Granda Says He Will Lead the No-Tax Campaign

schoolJose Granda and Thomas Randall have never seen a tax that they like, which is their right and it is fine.  However, Jose Granda does not seem to understand a few things.  First, how poor your ballot arguments have to be in order for a judge to strike them as intentionally misleading and deceptive.

Moreover, he does not seem to understand how out of step he is with the rest of Davis.  As he was leading his anti-tax brigade this spring, he got less than 28% of his fellow citizens to buy into it.

So it is not surprising that he would be leading the way against Richard Harris’ proposal, it is also not surprising that he continues to make misleading and factually incorrect arguments.

He wants to lead the anti-tax campaign?  That’s great, he led it last time too, for what good it did him.  At least he is not rehashing his long-since discredited ideas about the unfairness of a mail-in ballot.

Instead, he ironically writes, “The deception of the school board to Davis residents is evident after the passage of Measure C. The board insists that even after passing Measure C, it still wants more of your money.”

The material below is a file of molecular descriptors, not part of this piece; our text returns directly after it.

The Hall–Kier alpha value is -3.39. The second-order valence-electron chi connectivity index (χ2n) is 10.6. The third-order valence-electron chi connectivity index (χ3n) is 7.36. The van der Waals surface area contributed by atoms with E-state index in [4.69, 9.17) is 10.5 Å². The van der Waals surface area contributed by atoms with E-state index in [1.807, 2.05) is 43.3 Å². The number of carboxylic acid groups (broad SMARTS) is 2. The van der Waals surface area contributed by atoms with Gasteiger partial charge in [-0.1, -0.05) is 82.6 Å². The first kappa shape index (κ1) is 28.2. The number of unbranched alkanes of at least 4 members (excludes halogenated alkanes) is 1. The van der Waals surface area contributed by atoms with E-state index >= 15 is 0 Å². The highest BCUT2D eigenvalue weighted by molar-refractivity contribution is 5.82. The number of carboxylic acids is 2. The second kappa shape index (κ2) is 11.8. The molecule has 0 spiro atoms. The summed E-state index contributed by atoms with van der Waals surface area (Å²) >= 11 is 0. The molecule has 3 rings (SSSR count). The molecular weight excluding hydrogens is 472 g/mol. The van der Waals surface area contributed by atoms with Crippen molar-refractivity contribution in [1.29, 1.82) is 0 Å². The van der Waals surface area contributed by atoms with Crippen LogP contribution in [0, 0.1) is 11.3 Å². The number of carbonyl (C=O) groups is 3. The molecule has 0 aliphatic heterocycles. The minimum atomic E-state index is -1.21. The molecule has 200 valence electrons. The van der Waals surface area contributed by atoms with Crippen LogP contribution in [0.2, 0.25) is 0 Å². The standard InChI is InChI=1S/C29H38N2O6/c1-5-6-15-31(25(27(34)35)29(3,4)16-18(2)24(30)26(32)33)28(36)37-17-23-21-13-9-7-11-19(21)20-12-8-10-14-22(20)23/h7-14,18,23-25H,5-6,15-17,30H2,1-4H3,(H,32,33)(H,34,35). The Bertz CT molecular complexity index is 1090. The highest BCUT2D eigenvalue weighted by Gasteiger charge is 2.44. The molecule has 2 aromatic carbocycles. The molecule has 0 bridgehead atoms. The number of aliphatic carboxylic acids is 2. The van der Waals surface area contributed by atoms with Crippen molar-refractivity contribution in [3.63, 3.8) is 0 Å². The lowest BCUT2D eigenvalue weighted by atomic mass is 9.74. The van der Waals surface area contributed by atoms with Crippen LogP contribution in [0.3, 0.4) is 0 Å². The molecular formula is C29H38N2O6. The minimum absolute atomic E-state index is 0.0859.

We knew when the voters passed Measure C that the district would still be about $3.5 million short.  The result is that we ended up with over 50 layoffs.

The local district is in a cash flow crisis, not due to their own policies, but due to the fact that they are receiving $10 million less from the state than they were just four years ago – a fact that Mr. Granda has never come to terms with.

Instead he writes, “Not only will it renew Measure A, approved deceptively as an ’emergency measure,’ but now one of the members is proposing a new $642 tax for six years.”

Actually, that is not true.  First, Measure A was an emergency measure, and the problem is that the emergency has not passed.  In fact, as we indicated, it has gotten worse.

Second, the board has not said it will renew Measure A.  The only proposal on the table is from Richard Harris, which would replace the measure with a much higher tax at $642 for the next six years.

“Those who voted for Measure C have been deceived. News reports of the past few school board meetings reveal that the board is laying off teachers anyway. Wasn’t its campaign scare tactic that if we do not pass Measure C the teachers will be laid off?”

This is a deceptive argument.  All along the board and supporters of Measure C pointed out that the district had a $10 million deficit but that Measure C only covers $6.5 million of it.  It was in each of our articles.  The problem is that Jose Granda never bothered to understand the district’s financial situation – he was too busy attacking the all-mail ballot.